Subject(s)
COVID-19/complications , Ischemia/etiology , Upper Extremity/blood supply , Acute Disease , Amputation , COVID-19/diagnosis , Embolectomy , Female , Humans , Ischemia/diagnostic imaging , Ischemia/physiopathology , Ischemia/therapy , Middle Aged , Regional Blood Flow , Thrombolytic Therapy , Time-to-Treatment , Treatment Outcome
19.
J Eur Acad Dermatol Venereol ; 35(8): e487-e489, 2021 Aug.
Article in English | MEDLINE | ID: covidwho-1297752
20.
Urol Int ; 105(9-10): 916-919, 2021.
Article in English | MEDLINE | ID: covidwho-1262425

ABSTRACT

Infection by COVID-19, being a respiratory disease caused by SARS-CoV-2, can predispose to arterial and venous thrombotic disease, in response to excessive inflammation, platelet activation, endothelial dysfunction, and venous stasis. During the COVID-19 pandemic period, the technological and resource availability for the care of these patients with thrombotic disease is critical, marking a factor of morbidity and poor prognosis in these cases. We describe a case of priapism in a patient with COVID-19, during the course of systemic inflammatory response syndrome and respiratory distress syndrome with a procoagulant state, seeking to relate the pathophysiological factors of ischemic priapism in patients with infection with SARS-Cov-2.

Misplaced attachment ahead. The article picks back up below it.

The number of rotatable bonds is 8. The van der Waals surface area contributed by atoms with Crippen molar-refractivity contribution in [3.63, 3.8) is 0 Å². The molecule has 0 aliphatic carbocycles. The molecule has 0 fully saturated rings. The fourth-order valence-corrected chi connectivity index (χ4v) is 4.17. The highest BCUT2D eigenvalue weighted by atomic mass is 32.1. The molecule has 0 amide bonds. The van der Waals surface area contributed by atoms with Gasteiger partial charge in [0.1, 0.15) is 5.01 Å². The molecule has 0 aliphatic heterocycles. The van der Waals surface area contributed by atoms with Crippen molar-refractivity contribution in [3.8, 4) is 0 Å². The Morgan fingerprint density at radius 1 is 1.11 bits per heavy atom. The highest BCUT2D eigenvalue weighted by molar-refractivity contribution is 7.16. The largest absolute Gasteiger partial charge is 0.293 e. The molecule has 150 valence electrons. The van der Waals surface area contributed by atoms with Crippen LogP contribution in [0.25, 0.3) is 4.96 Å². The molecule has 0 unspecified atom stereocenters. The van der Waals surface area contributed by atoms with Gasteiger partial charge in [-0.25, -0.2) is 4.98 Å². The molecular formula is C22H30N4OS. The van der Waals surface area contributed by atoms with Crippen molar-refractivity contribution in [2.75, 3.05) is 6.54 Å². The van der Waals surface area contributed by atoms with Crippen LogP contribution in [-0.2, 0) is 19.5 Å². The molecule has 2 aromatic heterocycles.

Subject(s)
COVID-19/complications , Ischemia/etiology , Penile Erection , Penis/blood supply , Priapism/etiology , Adult , COVID-19/diagnosis , COVID-19/virology , Fatal Outcome , Humans , Ischemia/diagnosis , Ischemia/physiopathology , Male , Priapism/diagnosis , Priapism/physiopathology , Regional Blood Flow